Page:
The Calgary Flames have an important objective this offseason: sign Sean Monahan and Johnny Gaudreau.
They are extremely important players for this franchise, both now and in the future. They play on the first line and finished this season top two in team scoring. And now, Monahan and Gaudreau will be looking to get paid.
To bridge or not to bridge
That is the question. When you’re dealing with players as young as Monahan (21) and Gaudreau (22), it’s quite common to see a bridge contract, usually two-to-three years in length.
The Columbus Blue Jackets opted to sign Ryan Johansen to a bridge deal in 2014 after he put up a 63-point season as a 21-year-old. He was given three years at $4M per season.
The Florida Panthers did something similar with 22-year old Jonathan Huberdeau before the start of this season. His 54 points last season earned him a two-year deal with a cap hit of $3.25M.
But the Flames would be wise to forgo the bridge contracts for Monahan and Gaudreau and go straight for a long term deal.
Bridge deals are often used as a precaution, making sure the player can produce consistently before locking them in long-term. This isn’t really applicable to Monahan and Gaudreau, as both have produced consistently over the past two seasons.
The other advantage of bridge deals is the short-term salary cap savings. Bridge deals are especially effective if the team signing them is close to the cap. More cases than not, the young player proves more valuable than his cap hit, and the team then has more cap space to make additions for a playoff run.
Given the youth of this Flames team, it seems logical to sign Monahan and Gaudreau to big deals now to capitalize on the long-term savings. By doing so, they avoid having to sign them to more expensive deals in their prime years, when the Flames will hopefully be trying to make a Stanley Cup run.
But just how much are these guys worth?
One of the most accurate ways of predicting future contracts is by looking at what similar players have gotten in the past. With that said, let’s take a look at a few players with similar status to Monahan and Gaudreau, and how their long-term contracts panned out.
There aren’t too many players that produce like Monahan and Gaudreau have at their age.
In the last five years, only four players under 23-years-old produced more in a season than Gaudreau’s 78 points this year. Those four? Steven Stamkos in 2012, Tyler Seguin in 2014, John Tavares in 2012, and Taylor Hall in 2014. That’s some elite company.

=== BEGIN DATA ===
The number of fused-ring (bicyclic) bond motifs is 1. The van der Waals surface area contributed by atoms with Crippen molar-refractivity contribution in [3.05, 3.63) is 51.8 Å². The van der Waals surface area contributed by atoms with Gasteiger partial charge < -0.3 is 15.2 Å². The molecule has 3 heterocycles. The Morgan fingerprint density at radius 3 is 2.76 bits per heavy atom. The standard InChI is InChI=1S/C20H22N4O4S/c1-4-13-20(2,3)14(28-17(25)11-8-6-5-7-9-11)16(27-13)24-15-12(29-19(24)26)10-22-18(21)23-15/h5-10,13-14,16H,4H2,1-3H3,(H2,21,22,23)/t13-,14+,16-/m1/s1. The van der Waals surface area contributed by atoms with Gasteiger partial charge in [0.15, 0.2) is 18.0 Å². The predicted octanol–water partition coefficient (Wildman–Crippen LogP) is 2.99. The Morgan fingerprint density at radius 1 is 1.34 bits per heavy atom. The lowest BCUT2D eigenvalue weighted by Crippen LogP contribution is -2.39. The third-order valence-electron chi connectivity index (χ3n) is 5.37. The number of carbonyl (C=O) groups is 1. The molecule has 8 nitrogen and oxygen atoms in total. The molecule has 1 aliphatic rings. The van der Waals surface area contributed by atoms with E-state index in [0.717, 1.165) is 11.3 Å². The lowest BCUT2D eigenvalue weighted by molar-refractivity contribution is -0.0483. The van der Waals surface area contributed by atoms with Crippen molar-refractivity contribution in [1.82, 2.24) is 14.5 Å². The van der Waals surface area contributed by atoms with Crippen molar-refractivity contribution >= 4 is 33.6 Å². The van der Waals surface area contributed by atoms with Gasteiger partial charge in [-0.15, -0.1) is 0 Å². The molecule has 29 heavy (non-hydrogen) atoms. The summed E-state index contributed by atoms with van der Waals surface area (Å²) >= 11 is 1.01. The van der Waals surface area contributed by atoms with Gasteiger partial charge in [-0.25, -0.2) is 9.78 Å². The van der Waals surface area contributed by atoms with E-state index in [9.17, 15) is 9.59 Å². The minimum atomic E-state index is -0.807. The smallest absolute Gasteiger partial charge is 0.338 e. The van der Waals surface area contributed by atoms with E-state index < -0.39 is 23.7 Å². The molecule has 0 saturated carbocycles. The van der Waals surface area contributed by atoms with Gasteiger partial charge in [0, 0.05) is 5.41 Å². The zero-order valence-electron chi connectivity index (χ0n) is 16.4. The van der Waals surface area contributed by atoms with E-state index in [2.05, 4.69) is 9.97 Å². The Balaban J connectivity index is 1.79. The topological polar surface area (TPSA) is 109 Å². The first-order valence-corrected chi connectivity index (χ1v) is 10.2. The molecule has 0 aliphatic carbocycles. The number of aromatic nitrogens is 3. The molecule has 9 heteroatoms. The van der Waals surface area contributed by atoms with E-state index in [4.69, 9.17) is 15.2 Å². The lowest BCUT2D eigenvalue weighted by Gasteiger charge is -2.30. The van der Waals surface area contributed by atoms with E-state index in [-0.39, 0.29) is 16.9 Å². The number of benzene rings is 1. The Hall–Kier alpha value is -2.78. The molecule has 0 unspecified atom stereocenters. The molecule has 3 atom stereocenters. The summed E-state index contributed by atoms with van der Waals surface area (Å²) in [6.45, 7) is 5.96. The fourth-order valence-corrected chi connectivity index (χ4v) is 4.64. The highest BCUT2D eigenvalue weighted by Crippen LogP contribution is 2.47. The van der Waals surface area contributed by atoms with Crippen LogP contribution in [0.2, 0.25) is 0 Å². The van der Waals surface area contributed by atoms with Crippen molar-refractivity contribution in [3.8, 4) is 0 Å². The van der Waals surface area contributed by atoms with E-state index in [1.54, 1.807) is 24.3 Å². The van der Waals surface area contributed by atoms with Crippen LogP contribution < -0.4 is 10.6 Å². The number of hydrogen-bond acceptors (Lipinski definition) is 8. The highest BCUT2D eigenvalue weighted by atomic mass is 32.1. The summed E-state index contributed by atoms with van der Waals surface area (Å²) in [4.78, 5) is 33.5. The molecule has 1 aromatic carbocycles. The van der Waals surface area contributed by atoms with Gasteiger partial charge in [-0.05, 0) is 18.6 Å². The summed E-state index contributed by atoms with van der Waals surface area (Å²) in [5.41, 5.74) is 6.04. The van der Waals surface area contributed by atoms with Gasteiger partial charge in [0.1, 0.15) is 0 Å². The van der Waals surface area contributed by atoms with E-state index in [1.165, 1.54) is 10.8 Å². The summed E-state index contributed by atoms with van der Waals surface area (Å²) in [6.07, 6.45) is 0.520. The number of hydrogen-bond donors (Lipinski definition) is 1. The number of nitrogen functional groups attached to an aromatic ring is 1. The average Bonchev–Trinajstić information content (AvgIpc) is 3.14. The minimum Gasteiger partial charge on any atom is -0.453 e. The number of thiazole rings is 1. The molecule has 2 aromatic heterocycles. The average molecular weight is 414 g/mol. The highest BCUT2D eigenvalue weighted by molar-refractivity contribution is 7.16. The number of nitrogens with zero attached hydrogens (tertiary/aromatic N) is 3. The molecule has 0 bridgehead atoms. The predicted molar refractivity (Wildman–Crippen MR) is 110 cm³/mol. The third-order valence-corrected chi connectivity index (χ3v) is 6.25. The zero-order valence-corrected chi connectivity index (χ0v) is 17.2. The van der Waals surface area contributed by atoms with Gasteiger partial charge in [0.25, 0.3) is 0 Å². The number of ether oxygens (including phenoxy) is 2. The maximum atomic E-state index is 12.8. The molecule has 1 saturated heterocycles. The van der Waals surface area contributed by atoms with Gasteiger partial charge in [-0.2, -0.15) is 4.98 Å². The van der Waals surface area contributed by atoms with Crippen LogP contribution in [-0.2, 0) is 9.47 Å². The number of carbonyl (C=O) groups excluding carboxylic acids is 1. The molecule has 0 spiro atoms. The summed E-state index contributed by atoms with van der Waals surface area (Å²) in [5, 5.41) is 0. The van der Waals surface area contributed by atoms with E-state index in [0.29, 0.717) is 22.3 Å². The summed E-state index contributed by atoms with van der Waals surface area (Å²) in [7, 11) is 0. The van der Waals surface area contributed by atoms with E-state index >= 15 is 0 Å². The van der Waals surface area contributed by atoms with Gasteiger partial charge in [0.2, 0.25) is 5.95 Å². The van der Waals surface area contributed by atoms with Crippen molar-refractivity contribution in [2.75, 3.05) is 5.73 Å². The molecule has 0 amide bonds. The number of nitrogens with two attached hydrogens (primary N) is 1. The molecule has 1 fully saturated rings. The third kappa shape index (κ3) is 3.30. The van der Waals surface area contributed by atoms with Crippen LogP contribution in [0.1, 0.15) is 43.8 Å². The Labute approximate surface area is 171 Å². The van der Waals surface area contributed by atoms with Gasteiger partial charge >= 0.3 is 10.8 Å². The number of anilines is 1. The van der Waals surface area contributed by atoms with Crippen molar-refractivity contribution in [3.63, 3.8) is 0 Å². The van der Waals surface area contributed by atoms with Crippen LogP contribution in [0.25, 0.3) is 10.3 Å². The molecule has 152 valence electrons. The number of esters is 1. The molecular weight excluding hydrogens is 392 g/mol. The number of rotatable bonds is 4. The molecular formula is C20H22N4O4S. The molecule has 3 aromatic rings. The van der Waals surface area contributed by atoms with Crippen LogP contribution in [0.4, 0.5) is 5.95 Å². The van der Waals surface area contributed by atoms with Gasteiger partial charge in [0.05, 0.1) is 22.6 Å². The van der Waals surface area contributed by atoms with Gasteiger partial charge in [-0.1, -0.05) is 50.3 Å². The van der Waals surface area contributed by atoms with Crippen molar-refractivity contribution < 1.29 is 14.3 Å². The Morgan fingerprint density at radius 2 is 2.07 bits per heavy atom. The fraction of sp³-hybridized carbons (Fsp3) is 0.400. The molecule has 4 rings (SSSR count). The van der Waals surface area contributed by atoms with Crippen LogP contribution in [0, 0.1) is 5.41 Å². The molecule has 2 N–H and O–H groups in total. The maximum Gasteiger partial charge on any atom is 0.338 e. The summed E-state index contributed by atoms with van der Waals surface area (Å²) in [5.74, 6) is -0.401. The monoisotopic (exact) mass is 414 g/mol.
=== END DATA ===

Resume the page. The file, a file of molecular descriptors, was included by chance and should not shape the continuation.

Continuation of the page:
Gaudreau’s closest NHL comparable right now in terms of age and production is probably St. Louis’ Vladimir Tarasenko. After putting up 73 points in 77 games last season, then-23-year-old Tarasenko inked an 8-year deal worth $7.5M per season. He delivered in the first season of his new deal, putting up 74 points this past season.
As for Monahan, his 60-65 point average gives him a few more comparables. In January, 20-year-old Aleksander Barkov signed a 6-year, $5.9M/season contract with Florida. He finished the year with 59 points in 66 games.
A 23-year-old Max Pacioretty signed a 6-year, $4.5M/season deal after a 65-point season with Montreal. Even though Pacioretty has only marginally improved his production (his career high is 67 points), that contract is still a great deal for Montreal as average salaries continue to increase over time.
This offseason there’s also an unusually large amount of high-profile RFAs who will command hefty raises. Filip Forsberg, Mark Scheifele, and Nathan Mackinnon all produce similarly to Monahan, and will need new deals before next season. If one of those players signs, it could very well act as a benchmark for other contract negotiations.
It’s pretty rare for an organization to have two high-profile RFAs to sign in the same offseason. This leads to the possibility of signing matching deals. We’ve seen this a few times in recent years with Chicago signing Jonathan Toews and Patrick Kane to matching deals not once, but twice. Their contracts that kicked in this season made them the two highest paid players in the league at $10.5M/season.
The Edmonton Oilers did something similar when they signed both Hall and Jordan Eberle in the summer of 2012. Hall got seven years while Eberle got six, but both received $6M/season. Ryan Nugent-Hopkins signed a deal the following offseason that also had a $6M cap hit.
This concept of using previous contracts to determine future ones is important, and it’s something the Flames need to keep in mind with Sam Bennett set to become an RFA after next season.
In the modern era, managing the salary cap is essential in building a Stanley Cup contender. This summer, Brad Treliving will begin to lay the foundation.